I used to despise the word “vacation”.
I never like the idea of having to vacate from one’s own life. “Life should never be that bad,” I used to say.
But there was something about our recent travels to New England and Canada that made me become a believer in the term “vacation”. Traveling to a state known as #vacationland will certainly help, but there were two essential elements that contributed even more to our ownership of the word: 1) we turned off our work emails, and 2) we never set an alarm.
Those two points aren’t revolutionary by any stretch of the imagination, but I confess that it was the first time I did both concurrently on a trip. Even on our honeymoon, we set alarms and monitored emails. But this time, things were different.
This time, we vacationed like nobody’s business.
We’ll be imparting several of our favorite memories from our travels but wanted to start first with the region where our adventures both began and concluded: Maine. It had been a dream of mine to travel to Maine since I was a little girl. Something about the rocky shores, lighthouses, ocean waves, and calming serenity of the pictures I had seen growing up called to my inner search for peace and beauty.
So when we knew we would be heading to Montreal, we couldn’t pass up an opportunity to throw in Maine for good measure. They’re only a 5-hour drive apart after all [and we all know how much we love a good road trip!] As an added bonus, Jason just so happens to have family in the area. Win-win!
Here are our highlights and recommendations based on our time in Portland, Maine and the surrounding area. Let’s just say our first trip there did not disappoint my 8-year-old self.
1) LOBSTER. Lobster is king in Maine. It’s a driving industry in the state and runs amok on all of the harbor-side menus. We started with a classic whole lobster [Jason’s first!] at Portland Lobster Company, but quickly moved on to the true delicacy of the region: lobster rolls. Shannon’s Unshelled in Boothbay Harbor is most likely the best in the immediate harbor vicinity [though The Lobster Dock puts up a pretty strong fight for its warm lobster roll offering, a true rarity]. The best thing about spots like these is that the lobster is allowed a spot to shine: no mayo mixed in, just the meat and some warm butter served on the side. It’s that good. Yet for the best of the best lobster roll experience this planet has to offer, there is no better place [in our humble but also quite obvious opinion] than Red’s Eats, an unassuming shack on the side of Highway 1 in Wiscasset. This easy-to-miss lobster shack is home to perhaps our final lobster roll until our return back to Maine — mostly because we know no other will compare [especially in Colorado], AND we’re pretty sure no one is supposed to eat that much lobster in one sitting. Piled high, these guys obviously don’t weigh or skimp on their proportions. They just scoop on the lobster until it is almost physically impossible to eat. We recommend sharing!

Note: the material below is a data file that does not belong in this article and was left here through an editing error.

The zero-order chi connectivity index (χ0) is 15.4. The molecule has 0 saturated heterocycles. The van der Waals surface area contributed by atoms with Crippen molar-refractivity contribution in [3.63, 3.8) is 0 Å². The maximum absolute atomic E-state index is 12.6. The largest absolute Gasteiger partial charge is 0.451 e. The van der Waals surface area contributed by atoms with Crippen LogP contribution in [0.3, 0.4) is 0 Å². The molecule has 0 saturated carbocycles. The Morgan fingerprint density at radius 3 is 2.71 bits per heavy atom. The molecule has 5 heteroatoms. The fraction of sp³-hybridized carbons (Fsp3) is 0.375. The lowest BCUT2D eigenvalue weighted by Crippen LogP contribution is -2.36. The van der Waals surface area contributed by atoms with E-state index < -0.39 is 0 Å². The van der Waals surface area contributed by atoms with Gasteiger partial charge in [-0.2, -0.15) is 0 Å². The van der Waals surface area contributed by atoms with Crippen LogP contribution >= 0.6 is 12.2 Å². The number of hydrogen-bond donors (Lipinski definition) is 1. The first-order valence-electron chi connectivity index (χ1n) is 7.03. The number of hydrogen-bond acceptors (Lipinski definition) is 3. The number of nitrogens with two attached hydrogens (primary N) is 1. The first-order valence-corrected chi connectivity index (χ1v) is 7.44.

Sidebar: For a true locals’ experience, skip the lobster. Portland is a surprising foodie mecca, and we promise it’s not all lobster-driven. Asian, Indian, and Mediterranean influences run rampant everywhere, on top of charming ice cream storefronts and world class local coffee roasters. The variety will surprise you and may even be a welcome reprieve from your lobster-induced coma.
2) BEER. Craft beer is everywhere in Maine, and we knew from friends and locals to expect to be impressed. Sure enough, Allagash Brewing Company was especially worth the pilgrimage. The tap room serves up free beer flights, which are gratefully not overridden with hops. Their Red Ale was definitely the most memorable, but their House was a close second. One of our favorite decisions, however, was swinging by a specialty liquor store called the Bier Cellar in Portland to pick up a sampling of local beers, as recommended to us by the enthusiastically knowledgeable shop clerk. Based on his recommendation and our own tangential interests, we ended up taking home seven individual beers from seven different breweries and set up our own little tasting at home, since we knew we wouldn’t be able to visit them all. The conclusion? There are a lot of great flavors up here. The Belgian-style Table Beer from Liquid Riot Bottling Co., however, was enough to make us regret not visiting their tap room.
3) BEACHES. We never tired of seeing the ocean the entire time we were in Maine and spent entire mornings and afternoons just taking in the power of the water [living in a landlocked state will do that to you]. Old Orchard Beach was especially memorable for us. This popular spot is a kitschy, crowded, colorful, carnival and candy shop ridden slice of joy where extortion and novelty coexist side by side. We loved it, especially since we were given the chance to nestle our toes in the sand, step back in time at the throwback arcade, and share some salt water taffy with one another. Other favorite beach spots were Pine Point, a lovely beach with a local flavor and fewer people, as well as Willard Beach in South Portland, our go-to retreat on the first day of our vacation. Coffee and croissants in hand, toes in the sand, and the serenity of the sea providing a soundtrack to our Americano drinking and chocolate croissant eating was almost too idyllic for our own good.